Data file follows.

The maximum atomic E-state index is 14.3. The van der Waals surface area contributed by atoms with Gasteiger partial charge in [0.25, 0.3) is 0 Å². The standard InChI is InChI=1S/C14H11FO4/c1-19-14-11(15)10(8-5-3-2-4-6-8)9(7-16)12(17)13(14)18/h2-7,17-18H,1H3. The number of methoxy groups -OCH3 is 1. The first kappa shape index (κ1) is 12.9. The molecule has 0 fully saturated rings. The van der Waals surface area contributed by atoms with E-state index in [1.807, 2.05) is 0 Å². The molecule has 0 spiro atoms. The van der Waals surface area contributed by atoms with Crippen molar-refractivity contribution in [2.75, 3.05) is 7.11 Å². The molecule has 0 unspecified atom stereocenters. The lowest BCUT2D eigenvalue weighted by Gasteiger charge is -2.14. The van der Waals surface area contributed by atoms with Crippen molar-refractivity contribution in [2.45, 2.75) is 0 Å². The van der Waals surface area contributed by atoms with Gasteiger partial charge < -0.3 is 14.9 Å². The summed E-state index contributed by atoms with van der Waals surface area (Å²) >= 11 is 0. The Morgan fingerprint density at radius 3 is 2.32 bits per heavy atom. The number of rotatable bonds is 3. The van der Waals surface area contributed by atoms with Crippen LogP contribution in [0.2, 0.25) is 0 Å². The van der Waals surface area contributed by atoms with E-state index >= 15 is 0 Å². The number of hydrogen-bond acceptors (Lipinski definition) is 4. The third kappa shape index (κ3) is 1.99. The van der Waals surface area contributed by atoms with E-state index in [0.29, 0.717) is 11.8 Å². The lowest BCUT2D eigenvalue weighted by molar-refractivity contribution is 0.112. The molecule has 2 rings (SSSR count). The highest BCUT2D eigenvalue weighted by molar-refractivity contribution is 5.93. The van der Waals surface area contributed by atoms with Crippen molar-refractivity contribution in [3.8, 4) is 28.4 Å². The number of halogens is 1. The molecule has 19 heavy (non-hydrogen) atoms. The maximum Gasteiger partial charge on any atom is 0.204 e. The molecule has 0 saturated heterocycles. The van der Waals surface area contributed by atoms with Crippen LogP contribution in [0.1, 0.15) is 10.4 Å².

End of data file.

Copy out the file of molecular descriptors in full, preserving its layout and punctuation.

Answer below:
The maximum atomic E-state index is 14.3. The van der Waals surface area contributed by atoms with Gasteiger partial charge in [0.25, 0.3) is 0 Å². The standard InChI is InChI=1S/C14H11FO4/c1-19-14-11(15)10(8-5-3-2-4-6-8)9(7-16)12(17)13(14)18/h2-7,17-18H,1H3. The number of methoxy groups -OCH3 is 1. The first kappa shape index (κ1) is 12.9. The molecule has 0 fully saturated rings. The van der Waals surface area contributed by atoms with E-state index in [1.807, 2.05) is 0 Å². The molecule has 0 spiro atoms. The van der Waals surface area contributed by atoms with Crippen molar-refractivity contribution in [2.75, 3.05) is 7.11 Å². The molecule has 0 unspecified atom stereocenters. The lowest BCUT2D eigenvalue weighted by Gasteiger charge is -2.14. The van der Waals surface area contributed by atoms with Crippen molar-refractivity contribution in [2.45, 2.75) is 0 Å². The van der Waals surface area contributed by atoms with Gasteiger partial charge < -0.3 is 14.9 Å². The summed E-state index contributed by atoms with van der Waals surface area (Å²) >= 11 is 0. The Morgan fingerprint density at radius 3 is 2.32 bits per heavy atom. The number of rotatable bonds is 3. The van der Waals surface area contributed by atoms with Crippen LogP contribution in [0.2, 0.25) is 0 Å². The van der Waals surface area contributed by atoms with E-state index >= 15 is 0 Å². The number of hydrogen-bond acceptors (Lipinski definition) is 4. The third kappa shape index (κ3) is 1.99. The van der Waals surface area contributed by atoms with E-state index in [0.29, 0.717) is 11.8 Å². The lowest BCUT2D eigenvalue weighted by molar-refractivity contribution is 0.112. The molecule has 2 rings (SSSR count). The highest BCUT2D eigenvalue weighted by molar-refractivity contribution is 5.93. The van der Waals surface area contributed by atoms with Crippen molar-refractivity contribution in [3.8, 4) is 28.4 Å². The number of halogens is 1. The molecule has 19 heavy (non-hydrogen) atoms. The maximum Gasteiger partial charge on any atom is 0.204 e. The molecule has 0 saturated heterocycles. The van der Waals surface area contributed by atoms with Crippen LogP contribution in [0.1, 0.15) is 10.4 Å².